Friday, February 3, 2012

The Salzburg Cube

The Wolfsegg Iron, also known as The Salzburg Cube, is a small cuboid mass of iron that was found buried in Tertiary lignite in Wolfsegg, Austria, in 1885.[1] It weighs 785 grams and measures 67 x 67 x 47mm. Four of its sides are roughly flat, while the two remaining sides (opposite each other) are convex. A fairly deep groove is incised all the way around the object, about mid-way up its height.

Originally identified as being of meteoric origin, a suggestion later ruled out by analysis, it seems most likely that it is a piece of cast iron used as ballast in mining machinery.

In the year 1885 AD, a workman named Reidl, who worked at a foundry in Schöndorf/Vöcklabruck (Austria), founded by Isidor Braun (1801-1866), broke open a block of brown coal that had been mined at Wolfsegg. He found an unusual metal cube/ cuboid like object embedded in the block.

The Tertiary coal deposit in which it had been embedded is generally dated to about 60 million years ago.

The workman Reidl, and/or his work mates must have found the metal object unusual and significant because they took it to their boss. The son of Isidor Braun, the mines founder, took the artifact to the Heimathaus (Museum) in Vöcklabruck. In 1886, the mining engineer Adolf Gurlt (Professor of Geology at the University of Bonn) suggested that it was meteoritic in origin.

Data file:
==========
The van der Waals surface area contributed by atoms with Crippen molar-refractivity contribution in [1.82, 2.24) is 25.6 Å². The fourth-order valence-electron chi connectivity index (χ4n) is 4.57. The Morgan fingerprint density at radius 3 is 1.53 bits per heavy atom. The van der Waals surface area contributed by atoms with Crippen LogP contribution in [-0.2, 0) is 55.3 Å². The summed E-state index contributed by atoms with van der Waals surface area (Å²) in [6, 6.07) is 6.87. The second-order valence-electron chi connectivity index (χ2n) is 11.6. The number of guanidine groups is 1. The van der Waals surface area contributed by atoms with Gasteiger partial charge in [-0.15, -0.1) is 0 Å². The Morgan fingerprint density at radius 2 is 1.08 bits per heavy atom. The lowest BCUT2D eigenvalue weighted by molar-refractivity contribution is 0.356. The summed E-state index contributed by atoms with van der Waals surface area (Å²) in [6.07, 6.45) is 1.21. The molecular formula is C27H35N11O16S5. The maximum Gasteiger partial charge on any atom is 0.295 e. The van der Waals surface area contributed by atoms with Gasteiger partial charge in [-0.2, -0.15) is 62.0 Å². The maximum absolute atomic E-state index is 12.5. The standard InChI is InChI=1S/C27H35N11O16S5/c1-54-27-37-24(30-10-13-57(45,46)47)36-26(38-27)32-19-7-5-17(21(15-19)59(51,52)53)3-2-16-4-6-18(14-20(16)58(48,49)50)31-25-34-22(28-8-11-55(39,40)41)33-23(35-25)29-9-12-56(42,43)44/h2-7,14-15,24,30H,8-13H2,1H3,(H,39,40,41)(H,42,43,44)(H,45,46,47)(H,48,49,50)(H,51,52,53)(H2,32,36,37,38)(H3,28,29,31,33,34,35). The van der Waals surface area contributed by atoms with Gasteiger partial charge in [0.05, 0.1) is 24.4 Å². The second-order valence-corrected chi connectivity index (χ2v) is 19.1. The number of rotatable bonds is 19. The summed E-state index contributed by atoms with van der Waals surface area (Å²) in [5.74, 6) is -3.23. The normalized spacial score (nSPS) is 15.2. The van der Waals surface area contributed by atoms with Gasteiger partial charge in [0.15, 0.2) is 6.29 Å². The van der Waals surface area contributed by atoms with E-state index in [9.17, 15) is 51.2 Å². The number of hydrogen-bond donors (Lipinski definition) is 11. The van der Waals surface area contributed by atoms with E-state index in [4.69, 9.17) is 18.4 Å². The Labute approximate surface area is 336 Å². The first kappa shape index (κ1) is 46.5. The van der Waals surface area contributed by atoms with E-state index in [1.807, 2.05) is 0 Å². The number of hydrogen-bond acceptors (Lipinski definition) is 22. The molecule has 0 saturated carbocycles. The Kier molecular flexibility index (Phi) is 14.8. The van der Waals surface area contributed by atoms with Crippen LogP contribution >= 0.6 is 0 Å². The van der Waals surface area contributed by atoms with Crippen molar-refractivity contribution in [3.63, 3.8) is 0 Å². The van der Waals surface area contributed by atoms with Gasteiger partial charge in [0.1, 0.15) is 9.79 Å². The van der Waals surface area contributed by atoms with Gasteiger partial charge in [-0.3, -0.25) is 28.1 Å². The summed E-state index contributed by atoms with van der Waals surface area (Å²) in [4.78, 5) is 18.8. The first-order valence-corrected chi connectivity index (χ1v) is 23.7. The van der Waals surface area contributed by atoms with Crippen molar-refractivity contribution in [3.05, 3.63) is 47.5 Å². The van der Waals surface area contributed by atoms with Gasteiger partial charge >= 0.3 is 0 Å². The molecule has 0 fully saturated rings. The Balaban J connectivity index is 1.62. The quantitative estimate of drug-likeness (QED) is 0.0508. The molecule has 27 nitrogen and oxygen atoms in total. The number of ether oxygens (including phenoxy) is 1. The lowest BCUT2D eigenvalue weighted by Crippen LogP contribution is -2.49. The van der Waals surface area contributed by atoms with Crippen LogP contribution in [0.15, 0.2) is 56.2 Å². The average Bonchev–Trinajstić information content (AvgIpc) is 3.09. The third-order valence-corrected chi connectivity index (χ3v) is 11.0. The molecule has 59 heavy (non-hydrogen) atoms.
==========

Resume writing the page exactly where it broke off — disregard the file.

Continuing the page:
A cast is kept in the Oberosterreichisches Landesmuseum in Linz, where the original object was exhibited from 1950 to 1958. In 1966-67, the object was analysed by at the Vienna Naturhistorisches Museum, using electron-beam microanalysis, which found no traces of nickel, chromium or cobalt in the iron, suggesting that it is not of meteoric origin, while the lack of sulphur shows that it is not a pyrites. Because of its low magnesium content, Dr Gero Kurat (born 1938) of the Museum and Dr Rudolf Grill (1910-1987) of the Geologische Bundesanstalt of Vienna thought it might be cast iron. A further investigation by Hubert Mattlianer, in 1973, concluded that it had been cast using the cire perdue (lost wax) technique.

Some say that the edges were sharp and straight, and there was little doubt that this was a machine made instrument that seemed part of a much larger instrument. It was made of iron, carbon, and a trace of nickel. The cube measured 2 1/2" by 1 4/5", weighed 28 oz., and had an incision that ran around it horizontally. 

The Salzburg Cube 

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